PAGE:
dolor: get "/dolor" => controllers::dolor::index,
    middleware => {
        Middleware::BeforeMiddleware => middleware::auth::TokenValidity,

// Add some more `frontend_router` routes that aren't going to need the middleware:

frontend_router.get("/amet", controllers::amet::index, "amet");

iron_middlefiddle is well documented and available on Naturally, you’ll find its source code in the repo on GitHub.

DeltaE 0.2.0

In the wee hours of this morning I released DeltaE 0.2.0, my Rust implementation of the CIEDE2000 colour differentiation algorithm. The update brings 2 main improvements:

  1. A new from_rgb method which will handle the conversions to LAB values for you and return the colour difference.

  2. An extensive test suite based on the data in Table 1 of “The CIEDE2000 Color-Difference Formula: implementation Notes, Supplementary Test Data, and Mathematical Observations”

With the addition of those tests, the library has reached a point where I feel comfortable in the thought of others using it. If no issues arise in the next month or so, I’ll bump this release to 1.0.0.

You’ll find DeltaE 0.2.0 in the usual places: & GitHub.

Setting Iron’s response MIME type with middleware

If your JSON API is powered by Iron, you may well have a lot of duplicate code that sets the MIME type of each Response. Something like this:

use iron::mime::Mime;

pub fn example_handler(req: &mut Request) -> IronResult<Response> {
    let mime = "application/json".parse::<Mime>().unwrap();

    // …

    Ok(Response::with((mime, status::Ok, some_json)))

As we can see above, the code for setting a MIME type is generic and doesn’t need anything except a Response to modify. It is therefore a prime AfterMiddleware candidate, which once implemented will remove the need for the code repetition in each and every one of our routes’ handlers. Here’s a very brief AfterMiddleware description from the docs:

AfterMiddleware receive both a Request and a Response and are responsible for doing any response post-processing.

Read on, there’s more »

Now in beta: DeltaE – a library for quantifying the difference between two colors

I have just published the first beta of my first public crate. DeltaE is a pure-Rust implementation of the International Commission on Illumination’s CIEDE2000 algorithm.

The goal of the algorithm is to put a number on the difference our eyes perceive when looking at two colours. If you’re interested in the details, then I recommend this rundown. In short though:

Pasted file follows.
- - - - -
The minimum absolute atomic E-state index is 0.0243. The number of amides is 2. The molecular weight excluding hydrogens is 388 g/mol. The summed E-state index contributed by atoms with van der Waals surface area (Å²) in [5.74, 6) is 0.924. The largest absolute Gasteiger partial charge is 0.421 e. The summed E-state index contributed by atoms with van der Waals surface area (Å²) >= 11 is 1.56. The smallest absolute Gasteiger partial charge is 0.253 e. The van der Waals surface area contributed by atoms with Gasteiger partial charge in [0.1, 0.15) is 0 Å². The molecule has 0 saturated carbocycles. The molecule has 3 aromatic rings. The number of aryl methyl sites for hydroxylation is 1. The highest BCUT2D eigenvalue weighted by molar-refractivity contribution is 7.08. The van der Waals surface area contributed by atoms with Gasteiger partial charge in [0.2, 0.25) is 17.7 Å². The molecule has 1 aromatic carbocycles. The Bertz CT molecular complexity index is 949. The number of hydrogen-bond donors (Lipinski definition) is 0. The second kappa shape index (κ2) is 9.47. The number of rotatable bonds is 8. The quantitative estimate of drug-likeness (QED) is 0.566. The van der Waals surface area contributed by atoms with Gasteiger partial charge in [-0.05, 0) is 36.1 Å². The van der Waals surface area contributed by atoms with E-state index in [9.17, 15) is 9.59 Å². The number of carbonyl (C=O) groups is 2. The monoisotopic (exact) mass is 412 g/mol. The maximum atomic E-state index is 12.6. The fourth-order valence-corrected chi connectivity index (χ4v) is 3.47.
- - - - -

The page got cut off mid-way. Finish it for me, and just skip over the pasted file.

• If the returned value is less than 1, then the human eye can’t distinguish between the two colours.
  • If the returned value is greater than 1, then we humans can see a difference when presented with the two colours.
  • The greater the return value, the more difference the human eye perceives.

This crate was written to be used in a project I’m currently tinkering with. It’ll come out of beta once I, and hopefully others, have used it some more and I have improved the test suite.

It is entirely based on Zachary Schuessler’s Javascript implementation of the algorithm. He is also the author of the aforementioned rundown so a huge thank you goes out to him for his work.

Jimmy Cuadra’s “The highs and lows of Rust”

Back in February 2016, Jimmy Cuadra wrote a post about “The highs and lows of Rust”. He too came to Rust from dynamic web-focused languages and he too “clicked” with it:

Rust has a reputation of having a much higher learning curve [than Go], which of course affects its popularity. I really haven’t been able to understand why, but somehow Rust just clicks with my mental model of programming […]

I’ve been wondering what helped make Rust click for me. The best answer I have come up with is that its basic function structure is relatively familiar to anyone who’s worked with Javascript. function becomes fn, and the parameter and return types are typed but other than that it’s more or less the same. I think that that familiarity with such a core and highly used part of the language helps a lot.

Read on, there’s more »

How to seed a Postgres database with Knex

Diesel is my ORM & query builder of choice for Rust projects, it doesn’t provide a way to seed a database though. I went looking for a seeding crate and came up empty handed, so settled on looking for a Node package instead. Though even NPM had a surprisingly limited number options, I found Knex which has served me well so far.

Though we’ll just be using Knex’s seeding functionality in this post, it too is a fully functional query builder. Though I haven’t used it for query building, it’s syntax looks pretty nice and I would certainly consider it for any future Node projects.

Let’s get cracking then. I’m going to assume that you already have Postgres setup on your machine.

Read on, there’s more »

Notes from building a WordPress theme in 2017

It’s been a good many years since I last put a WordPress theme together. I spent some time last weekend doing just that however, owing to the poor performance of WordPress’ default “Twenty Seventeen” theme which I had been using since switching back.

Over the course of the past 14 years, WordPress has grown to become the content management system of choice for a huge percentage of websites. With such a large reach, each decision has the potential to impact vast quantities of people, which is why I find the amount of stuff WP shoves into a webpage by default disturbing.